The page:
This study makes three propositions. First, the mode of production of pre-colonial South Asia was qualitatively distinct from European feudalism. Instead, Marx's notion of the Asiatic mode of production is more consistent with the historical evidence. Second, the colonial path of capitalist development of South Asia resulted in a socio-economic formation that combined features of the Asiatic and capitalist modes of production, which this study terms Asiatic capitalism. Empirical analysis of agrarian relations in Pakistan reveals the relative absence of wage labour and the continuing existence of various forms of pre-capitalist economic relations within the overall framework of a capitalist
economy. Third, the vast majority of the non-agricultural working population of Pakistan today is engaged in handicraft and manufacture. However, manufacturing and services are dominated by petty commodity production and small-scale capitalism. Hence, while being significant in terms of output, the formal large-scale industrial sector, which was developed along the model of state-corporate capitalism, remains relatively small in terms of employment. In sum, the class structure of Pakistan is characterized by this study as Asiatic capitalism.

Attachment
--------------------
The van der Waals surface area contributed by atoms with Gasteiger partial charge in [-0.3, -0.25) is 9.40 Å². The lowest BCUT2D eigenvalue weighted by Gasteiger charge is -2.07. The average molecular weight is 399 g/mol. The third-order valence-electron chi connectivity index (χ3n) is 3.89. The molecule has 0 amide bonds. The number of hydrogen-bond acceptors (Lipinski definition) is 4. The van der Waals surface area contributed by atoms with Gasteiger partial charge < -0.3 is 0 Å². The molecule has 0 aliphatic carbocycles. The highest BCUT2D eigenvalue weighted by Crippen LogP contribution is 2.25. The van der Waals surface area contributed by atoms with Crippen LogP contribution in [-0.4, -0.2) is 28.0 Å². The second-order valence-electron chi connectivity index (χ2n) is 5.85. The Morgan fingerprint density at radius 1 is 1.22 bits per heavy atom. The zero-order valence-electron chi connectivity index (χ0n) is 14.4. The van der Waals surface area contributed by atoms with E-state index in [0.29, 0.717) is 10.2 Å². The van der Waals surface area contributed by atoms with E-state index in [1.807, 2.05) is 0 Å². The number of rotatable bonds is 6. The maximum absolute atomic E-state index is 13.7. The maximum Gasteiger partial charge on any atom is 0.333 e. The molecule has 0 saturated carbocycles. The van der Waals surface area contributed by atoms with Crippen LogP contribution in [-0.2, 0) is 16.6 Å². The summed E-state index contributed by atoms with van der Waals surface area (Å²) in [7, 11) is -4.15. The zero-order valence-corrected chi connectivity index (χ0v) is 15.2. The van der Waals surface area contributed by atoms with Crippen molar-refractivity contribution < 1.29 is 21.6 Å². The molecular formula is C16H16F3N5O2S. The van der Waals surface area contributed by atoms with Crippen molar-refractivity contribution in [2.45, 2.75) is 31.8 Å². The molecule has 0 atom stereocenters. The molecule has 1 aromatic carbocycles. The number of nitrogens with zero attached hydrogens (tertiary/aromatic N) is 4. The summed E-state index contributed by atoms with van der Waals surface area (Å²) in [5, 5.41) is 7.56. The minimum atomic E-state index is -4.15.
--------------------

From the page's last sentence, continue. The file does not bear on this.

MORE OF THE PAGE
Readership: General reader interested in political economy or history in addition to academics and researchers. It
would be appropriate in senior classes at the BA level and also at the MA level. It will also be useful to research students.
Taimur Rahman, Lecturer, Lahore University of Management Sciences
Dr Taimur Rahman teaches Political Science at the Lahore University of Management Sciences. He obtained his Masters from Sussex University and his Doctorate from the School of Oriental and African Studies (SOAS), University of London. He has been involved in grass roots labour and Marxist politics in Pakistan for the last 15 years and is also the spokesperson of the popular band called Laal.
1. Feudalism or the Asiatic Mode of Production
2. AMP, Colonial Path, and Asiatic Capitalism in South Asia
3. Agrarian Class Relations in Pakistan
4. Industrial Relations